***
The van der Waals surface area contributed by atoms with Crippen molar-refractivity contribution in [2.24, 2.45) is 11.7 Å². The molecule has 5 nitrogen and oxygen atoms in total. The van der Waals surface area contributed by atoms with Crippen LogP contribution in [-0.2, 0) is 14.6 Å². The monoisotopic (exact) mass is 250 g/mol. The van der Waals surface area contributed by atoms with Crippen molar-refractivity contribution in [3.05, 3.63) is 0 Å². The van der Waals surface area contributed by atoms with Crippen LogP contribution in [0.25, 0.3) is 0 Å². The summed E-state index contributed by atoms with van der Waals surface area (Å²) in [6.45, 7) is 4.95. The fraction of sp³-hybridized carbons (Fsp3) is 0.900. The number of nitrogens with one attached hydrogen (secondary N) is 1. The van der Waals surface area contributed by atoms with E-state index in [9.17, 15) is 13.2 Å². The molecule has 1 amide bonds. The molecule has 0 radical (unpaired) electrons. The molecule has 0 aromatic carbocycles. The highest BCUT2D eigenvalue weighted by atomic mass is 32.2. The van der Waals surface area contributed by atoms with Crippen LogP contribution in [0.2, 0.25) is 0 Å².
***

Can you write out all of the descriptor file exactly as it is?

The van der Waals surface area contributed by atoms with Crippen molar-refractivity contribution in [2.24, 2.45) is 11.7 Å². The molecule has 5 nitrogen and oxygen atoms in total. The van der Waals surface area contributed by atoms with Crippen LogP contribution in [-0.2, 0) is 14.6 Å². The monoisotopic (exact) mass is 250 g/mol. The van der Waals surface area contributed by atoms with Crippen molar-refractivity contribution in [3.05, 3.63) is 0 Å². The van der Waals surface area contributed by atoms with Crippen LogP contribution in [0.25, 0.3) is 0 Å². The summed E-state index contributed by atoms with van der Waals surface area (Å²) in [6.45, 7) is 4.95. The fraction of sp³-hybridized carbons (Fsp3) is 0.900. The number of nitrogens with one attached hydrogen (secondary N) is 1. The van der Waals surface area contributed by atoms with E-state index in [9.17, 15) is 13.2 Å². The molecule has 1 amide bonds. The molecule has 0 radical (unpaired) electrons. The molecule has 0 aromatic carbocycles. The highest BCUT2D eigenvalue weighted by atomic mass is 32.2. The van der Waals surface area contributed by atoms with Crippen LogP contribution in [0.2, 0.25) is 0 Å².